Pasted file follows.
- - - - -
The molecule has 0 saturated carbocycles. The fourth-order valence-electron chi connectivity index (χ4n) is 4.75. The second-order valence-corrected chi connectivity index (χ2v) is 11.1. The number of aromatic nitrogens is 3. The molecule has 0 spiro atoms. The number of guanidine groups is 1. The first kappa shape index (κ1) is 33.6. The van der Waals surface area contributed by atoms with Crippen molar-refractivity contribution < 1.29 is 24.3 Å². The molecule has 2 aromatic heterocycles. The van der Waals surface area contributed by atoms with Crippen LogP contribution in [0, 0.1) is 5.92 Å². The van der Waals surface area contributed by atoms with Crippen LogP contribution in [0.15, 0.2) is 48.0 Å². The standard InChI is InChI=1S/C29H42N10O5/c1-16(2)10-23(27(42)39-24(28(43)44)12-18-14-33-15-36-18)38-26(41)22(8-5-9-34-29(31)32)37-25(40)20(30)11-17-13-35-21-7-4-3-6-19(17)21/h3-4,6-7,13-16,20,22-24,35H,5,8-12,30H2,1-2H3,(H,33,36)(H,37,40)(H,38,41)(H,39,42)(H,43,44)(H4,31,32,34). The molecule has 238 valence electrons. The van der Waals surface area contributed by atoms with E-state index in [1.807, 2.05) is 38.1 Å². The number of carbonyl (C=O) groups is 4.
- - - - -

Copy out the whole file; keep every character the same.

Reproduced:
The molecule has 0 saturated carbocycles. The fourth-order valence-electron chi connectivity index (χ4n) is 4.75. The second-order valence-corrected chi connectivity index (χ2v) is 11.1. The number of aromatic nitrogens is 3. The molecule has 0 spiro atoms. The number of guanidine groups is 1. The first kappa shape index (κ1) is 33.6. The van der Waals surface area contributed by atoms with Crippen molar-refractivity contribution < 1.29 is 24.3 Å². The molecule has 2 aromatic heterocycles. The van der Waals surface area contributed by atoms with Crippen LogP contribution in [0, 0.1) is 5.92 Å². The van der Waals surface area contributed by atoms with Crippen LogP contribution in [0.15, 0.2) is 48.0 Å². The standard InChI is InChI=1S/C29H42N10O5/c1-16(2)10-23(27(42)39-24(28(43)44)12-18-14-33-15-36-18)38-26(41)22(8-5-9-34-29(31)32)37-25(40)20(30)11-17-13-35-21-7-4-3-6-19(17)21/h3-4,6-7,13-16,20,22-24,35H,5,8-12,30H2,1-2H3,(H,33,36)(H,37,40)(H,38,41)(H,39,42)(H,43,44)(H4,31,32,34). The molecule has 238 valence electrons. The van der Waals surface area contributed by atoms with E-state index in [1.807, 2.05) is 38.1 Å². The number of carbonyl (C=O) groups is 4.